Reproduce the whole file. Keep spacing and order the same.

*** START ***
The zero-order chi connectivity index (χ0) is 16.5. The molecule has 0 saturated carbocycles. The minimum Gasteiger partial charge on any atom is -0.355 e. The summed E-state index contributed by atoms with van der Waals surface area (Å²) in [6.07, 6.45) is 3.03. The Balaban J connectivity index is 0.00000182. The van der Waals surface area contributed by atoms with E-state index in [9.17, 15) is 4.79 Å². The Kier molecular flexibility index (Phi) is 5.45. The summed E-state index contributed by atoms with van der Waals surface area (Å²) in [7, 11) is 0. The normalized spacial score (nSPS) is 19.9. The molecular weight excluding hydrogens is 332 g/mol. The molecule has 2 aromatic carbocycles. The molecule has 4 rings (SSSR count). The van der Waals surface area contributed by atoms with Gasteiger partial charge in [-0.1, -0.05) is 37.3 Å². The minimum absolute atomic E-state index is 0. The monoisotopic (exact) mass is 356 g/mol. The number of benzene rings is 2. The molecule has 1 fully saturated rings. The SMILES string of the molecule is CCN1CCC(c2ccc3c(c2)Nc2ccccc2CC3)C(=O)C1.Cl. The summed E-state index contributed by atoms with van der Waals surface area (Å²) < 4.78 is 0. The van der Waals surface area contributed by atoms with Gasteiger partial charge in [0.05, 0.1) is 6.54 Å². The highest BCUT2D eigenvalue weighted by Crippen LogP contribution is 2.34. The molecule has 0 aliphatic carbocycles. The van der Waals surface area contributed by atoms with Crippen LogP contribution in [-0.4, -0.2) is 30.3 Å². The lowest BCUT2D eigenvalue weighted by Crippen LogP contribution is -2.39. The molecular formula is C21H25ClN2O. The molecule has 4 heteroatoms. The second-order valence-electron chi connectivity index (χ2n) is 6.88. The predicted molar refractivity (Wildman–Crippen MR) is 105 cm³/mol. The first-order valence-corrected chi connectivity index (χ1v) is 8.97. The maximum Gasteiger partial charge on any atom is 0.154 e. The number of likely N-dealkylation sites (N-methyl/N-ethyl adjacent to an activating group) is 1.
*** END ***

The zero-order chi connectivity index (χ0) is 16.5. The molecule has 0 saturated carbocycles. The minimum Gasteiger partial charge on any atom is -0.355 e. The summed E-state index contributed by atoms with van der Waals surface area (Å²) in [6.07, 6.45) is 3.03. The Balaban J connectivity index is 0.00000182. The van der Waals surface area contributed by atoms with E-state index in [9.17, 15) is 4.79 Å². The Kier molecular flexibility index (Phi) is 5.45. The summed E-state index contributed by atoms with van der Waals surface area (Å²) in [7, 11) is 0. The normalized spacial score (nSPS) is 19.9. The molecular weight excluding hydrogens is 332 g/mol. The molecule has 2 aromatic carbocycles. The molecule has 4 rings (SSSR count). The van der Waals surface area contributed by atoms with Gasteiger partial charge in [-0.1, -0.05) is 37.3 Å². The minimum absolute atomic E-state index is 0. The monoisotopic (exact) mass is 356 g/mol. The number of benzene rings is 2. The molecule has 1 fully saturated rings. The SMILES string of the molecule is CCN1CCC(c2ccc3c(c2)Nc2ccccc2CC3)C(=O)C1.Cl. The summed E-state index contributed by atoms with van der Waals surface area (Å²) < 4.78 is 0. The van der Waals surface area contributed by atoms with Gasteiger partial charge in [0.05, 0.1) is 6.54 Å². The highest BCUT2D eigenvalue weighted by Crippen LogP contribution is 2.34. The molecule has 0 aliphatic carbocycles. The van der Waals surface area contributed by atoms with Crippen LogP contribution in [-0.4, -0.2) is 30.3 Å². The lowest BCUT2D eigenvalue weighted by Crippen LogP contribution is -2.39. The molecular formula is C21H25ClN2O. The molecule has 4 heteroatoms. The second-order valence-electron chi connectivity index (χ2n) is 6.88. The predicted molar refractivity (Wildman–Crippen MR) is 105 cm³/mol. The first-order valence-corrected chi connectivity index (χ1v) is 8.97. The maximum Gasteiger partial charge on any atom is 0.154 e. The number of likely N-dealkylation sites (N-methyl/N-ethyl adjacent to an activating group) is 1.